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Israeli-German study shows circular RNA can encode for proteins

March 27, 2017 00:54

Until now, the molecule has been considered “non coding” to make vital proteins for performing regulatory functions in the body, but, in fact, was found to, indeed, be coding.

Cambrian Explosion

Cambrian Explosion, DNA, human body. (photo credit:YOUTUBE SCREENSHOT)

A team of Israeli and German scientists have discovered a protein-encoding function for circular RNA – a kind of molecule that is highly active in brain cells and could play an important role in aging and neurodegenerative diseases.

This discovery reveals an unexplored layer of gene activity in a type of molecule not previously thought to produce proteins. It also reveals the existence of a new universe of proteins not yet characterized.

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The study, published last week in the prestigious journal Molecular Cell, was led by Prof. Sebastian Kadener of the Hebrew University.

Until now, the molecule has been considered “non coding” to make vital proteins for performing regulatory functions in the body, but, in fact, was found to, indeed, be coding.

Unlike all other known RNA, this molecule forms a closed loop, and, therefore, was labeled circular RNAs (circRNAs). Although circRNA molecules are abundant – in particular in the brain where they accumulate as we age – little is known about their function.

In contrast to messenger RNAs (mRNAs), which are generated from genes and have the information to make proteins, circRNAs were previously thought to perform other duties in the cells.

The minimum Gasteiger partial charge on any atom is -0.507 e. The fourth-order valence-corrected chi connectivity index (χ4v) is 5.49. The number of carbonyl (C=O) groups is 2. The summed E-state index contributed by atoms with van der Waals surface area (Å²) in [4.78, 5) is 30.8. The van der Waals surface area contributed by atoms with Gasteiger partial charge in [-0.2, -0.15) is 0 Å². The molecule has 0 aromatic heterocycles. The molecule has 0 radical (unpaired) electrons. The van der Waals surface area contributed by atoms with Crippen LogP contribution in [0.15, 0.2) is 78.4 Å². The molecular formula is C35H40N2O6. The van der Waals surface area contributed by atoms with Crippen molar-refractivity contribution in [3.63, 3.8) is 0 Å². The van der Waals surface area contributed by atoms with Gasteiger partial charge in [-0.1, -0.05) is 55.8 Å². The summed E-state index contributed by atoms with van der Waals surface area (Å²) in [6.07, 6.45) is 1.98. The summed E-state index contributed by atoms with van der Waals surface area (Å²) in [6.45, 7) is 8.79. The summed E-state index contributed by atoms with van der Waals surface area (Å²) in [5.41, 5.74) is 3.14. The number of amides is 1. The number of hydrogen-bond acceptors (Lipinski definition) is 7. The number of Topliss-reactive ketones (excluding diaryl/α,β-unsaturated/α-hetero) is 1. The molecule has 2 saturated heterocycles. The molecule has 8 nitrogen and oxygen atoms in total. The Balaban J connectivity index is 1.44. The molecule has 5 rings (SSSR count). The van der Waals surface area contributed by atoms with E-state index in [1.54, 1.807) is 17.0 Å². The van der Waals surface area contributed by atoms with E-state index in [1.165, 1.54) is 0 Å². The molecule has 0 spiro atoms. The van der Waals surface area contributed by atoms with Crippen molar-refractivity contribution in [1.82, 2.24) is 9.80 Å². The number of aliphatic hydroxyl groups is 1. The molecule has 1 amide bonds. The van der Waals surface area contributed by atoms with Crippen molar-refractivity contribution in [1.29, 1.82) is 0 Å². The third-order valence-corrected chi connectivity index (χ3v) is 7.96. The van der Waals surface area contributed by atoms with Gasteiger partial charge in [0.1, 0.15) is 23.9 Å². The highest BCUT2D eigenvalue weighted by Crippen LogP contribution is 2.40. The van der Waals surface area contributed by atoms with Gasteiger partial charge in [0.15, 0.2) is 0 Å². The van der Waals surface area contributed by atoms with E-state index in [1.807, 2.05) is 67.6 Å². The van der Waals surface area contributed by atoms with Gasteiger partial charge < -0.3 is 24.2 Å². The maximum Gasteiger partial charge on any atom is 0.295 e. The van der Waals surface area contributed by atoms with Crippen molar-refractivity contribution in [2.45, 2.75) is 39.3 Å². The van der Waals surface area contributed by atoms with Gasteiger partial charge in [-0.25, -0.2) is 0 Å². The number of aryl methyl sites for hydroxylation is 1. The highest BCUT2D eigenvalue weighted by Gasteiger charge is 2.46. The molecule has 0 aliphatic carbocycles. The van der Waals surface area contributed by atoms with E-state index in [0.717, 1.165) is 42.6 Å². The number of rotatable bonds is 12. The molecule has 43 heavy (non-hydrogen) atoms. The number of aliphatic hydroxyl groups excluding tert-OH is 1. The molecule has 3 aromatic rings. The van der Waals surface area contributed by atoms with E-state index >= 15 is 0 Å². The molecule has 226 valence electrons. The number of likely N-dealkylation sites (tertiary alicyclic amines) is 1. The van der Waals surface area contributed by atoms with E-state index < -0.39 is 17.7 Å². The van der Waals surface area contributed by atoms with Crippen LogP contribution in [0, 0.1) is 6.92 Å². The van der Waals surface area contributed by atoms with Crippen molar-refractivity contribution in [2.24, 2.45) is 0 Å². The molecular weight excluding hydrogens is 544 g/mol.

Now, Kadener and colleagues at the Hebrew University, in collaboration with researchers at the Berlin Institute for Medical Systems Biology at the Max Delbrück Center for Molecular Medicine in Berlin, have demonstrated that circRNAs can encode for proteins.

Prof. Gil Ast, from the human molecular department at Tel Aviv University who was not involved in the current study, said: “This is a very important, promising and timely discovery that gives an important hint of the function of these abundant, yet uncharacterized, RNAs. These findings are very important also due to the possible involvement of circRNAs in brain-related diseases.”

To determine whether circRNAs are translated, the researchers used fruit flies and developed or adapted various techniques from molecular biology, computational biochemistry and neurobiology. They showed that specific circRNAs molecules are bound to ribosomes, the machinery that makes proteins, and they were able to find proteins produced from these molecules.

Kadener, of HU’s biological chemistry department, explained: “By identifying the function of circRNAs, this research helps advance our understanding of molecular biology and can be helpful in understanding aging or neurodegenerative diseases.”

Prof. Nikolaus Rajewsky, of BIMSB/Max Delbrück Center for Molecular Medicine, added: “We think that translation of circRNAs is very interesting and that its prevalence and importance must be further investigated.”
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